Economists like to keep tabs on various sectors of the economy: Retail sales. Housing starts. Interest rates. But one of the truly invisible indicators of just how bad the economy has been lies at the county morgue. The number of unclaimed bodies left at the morgue has risen in the last year.
In part that's because families can't afford to come pick them up, and put them to rest.
It's a trend that's happening all over the country. In some places, the body count has risen as much as 50 percent over the last few years. But in King County, there's an effort underway to make sure even the unclaimed get a proper memorial. Carol Smith Reports.
Joe Frisino is chief investigator for the King County Medical Examiner's Office.
He has the job of trying to find relatives of the dead. If he can't, it's up to the County to dispose of the remains. And that's a job he takes seriously. Just because someone's body is abandoned, doesn't mean they didn't matter . . . to someone.
Frisno's division recently moved from its former quarters in the bowels of Harborview Medical Center to a new building a few blocks away.
Frisno: “We moved here in May, and the very nice thing this new building is we have natural light – it's amazing what it does for everybody, and the morale.”
The office is busy. By the middle of November, there were already about 200 bodies stored in the morgue. That's about as many as they had in total last year. Every one of those cases matters to Frisino.
He still recalls a case 13 years ago when a woman committed suicide after checking into a hotel with no identification. He never found her family.
Frisno: We don't know where she was from...Those are the ones that bother you. I don't know what to say. I wish we could get them all back to their families. That would be an ideal world.”
Sometimes Frisino turns to Mary Larson to help identify bodies. Or to find people connected to them.
Larson is a nurse at Seattle's Pioneer Clinic, where many of the city's homeless seek treatment. Frisino knows he can count on more than an ID from Larson.
Frisno: “Mary is one person, who's not just, “here's the paperwork, good night.” She knows these people. She knows about these people. She knows much more about these people than are in the medical records.”
Her patients may be homeless, but they're not faceless.
Larson: “We meet wonderful, very, very interesting people.
That's Mary Larson. If you get her started, she has lots of stories about the people who come through the clinic. She's met musicians, and poets, and professors. All of their lives took an unexpected turn that landed them on the street. Larson takes the time to learn the person behind the patient.
She's also an artist, and sometimes she paints their portraits as well.
Larson: “On this wall over here there's one gentleman who's died, and his name is David. His picture hangs in a certain place on the wall because he used to stand underneath it.”
David chose the place where he wanted his picture to hang. It's close to the front door.
Larson: “He used to really take great pride in the fact that he would watch us come and go from work, early in the mornings and late in the day when we were going home.”
Smith: And so he's still doing that.
Larson: “And he's still doing that, here on our wall. He's the one right behind the Christmas tree, with the red brick wall as his background. Because he really did just kind of blend in. “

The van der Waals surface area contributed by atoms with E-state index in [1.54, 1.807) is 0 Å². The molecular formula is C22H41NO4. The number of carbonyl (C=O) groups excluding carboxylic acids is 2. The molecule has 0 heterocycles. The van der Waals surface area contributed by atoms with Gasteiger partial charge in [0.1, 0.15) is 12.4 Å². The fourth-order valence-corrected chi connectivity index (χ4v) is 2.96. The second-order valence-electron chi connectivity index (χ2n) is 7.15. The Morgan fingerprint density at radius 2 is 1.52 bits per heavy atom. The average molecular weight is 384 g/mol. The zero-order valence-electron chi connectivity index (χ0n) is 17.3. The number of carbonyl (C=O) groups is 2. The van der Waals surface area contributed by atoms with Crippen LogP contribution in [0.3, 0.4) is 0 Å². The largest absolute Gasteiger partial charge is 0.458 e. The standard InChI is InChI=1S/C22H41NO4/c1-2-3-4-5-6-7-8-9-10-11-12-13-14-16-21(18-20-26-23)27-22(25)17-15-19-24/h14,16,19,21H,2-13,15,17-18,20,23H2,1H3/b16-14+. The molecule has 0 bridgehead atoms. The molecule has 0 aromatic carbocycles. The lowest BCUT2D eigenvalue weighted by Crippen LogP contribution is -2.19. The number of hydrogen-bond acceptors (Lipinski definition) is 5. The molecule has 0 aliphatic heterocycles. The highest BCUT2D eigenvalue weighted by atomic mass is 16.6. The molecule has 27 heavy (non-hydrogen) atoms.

But street life is hard on the body and the soul. Sometimes patients – like David -- die.
Until a few years ago, that was just a hard reality of her job. She didn't think to wonder where those patients ended up.
Then a patient named Manuel, who had been a fixture at the clinic for many years, passed away.
Larson went to a memorial service for him. The service was organized by some homeless advocates, and they had printed up a program flyer.
Larson: “And somewhere on that flyer, maybe on the back, it said: Bless Manuel. Someone who didn't make a ripple in the world, but who we really cared about. And I got really upset. And I thought every single person in the world makes a ripple, no matter what their life circumstance. ”
That's when Larson decided she needed to do something. That the unclaimed should not go unnoticed. She decided Manuel – and others like him -- needed a proper resting place with a proper marker.
And she had an idea. Larson contacted Frisino and offered to sell one of her paintings to pay for a headstone.
That painting actually paid for a stone bench that now marks the gravesite where King county unclaimed are buried in Renton. On the front of the bench, it says: “Gone, but not forgotten, these people of King County.” Since then, Larson has stayed involved and helped organize four more services, each for about 200 unclaimed people at a time.
Down at the morgue, Frisino is pleased with how King County now honors its least fortunate citizens. Especially as his body count rises.
Frisno: “There's a lot of them, it's not their fault they're in the situation they are. It's just nice to see something is done, and it's done with respect, and it's done with dignity, because everybody deserves that.”
Still, some might ask why bother to hold these memorials at all? The dead don't care. The families aren't there. Larson got her answer after a service last March. She was walking down the hall of the clinic the next day, and one of her patients was reading about the memorial.
Larson: “One of our patients was sitting there reading the newspaper, and he turned to me and he said can you come here a minute, and he reached in his pocket, and he reached in his pocket and he said I'd like to give you some money and he said, when I die someday, I hope that they take care of me like that.”
For KUOW News, I'm Carol Smith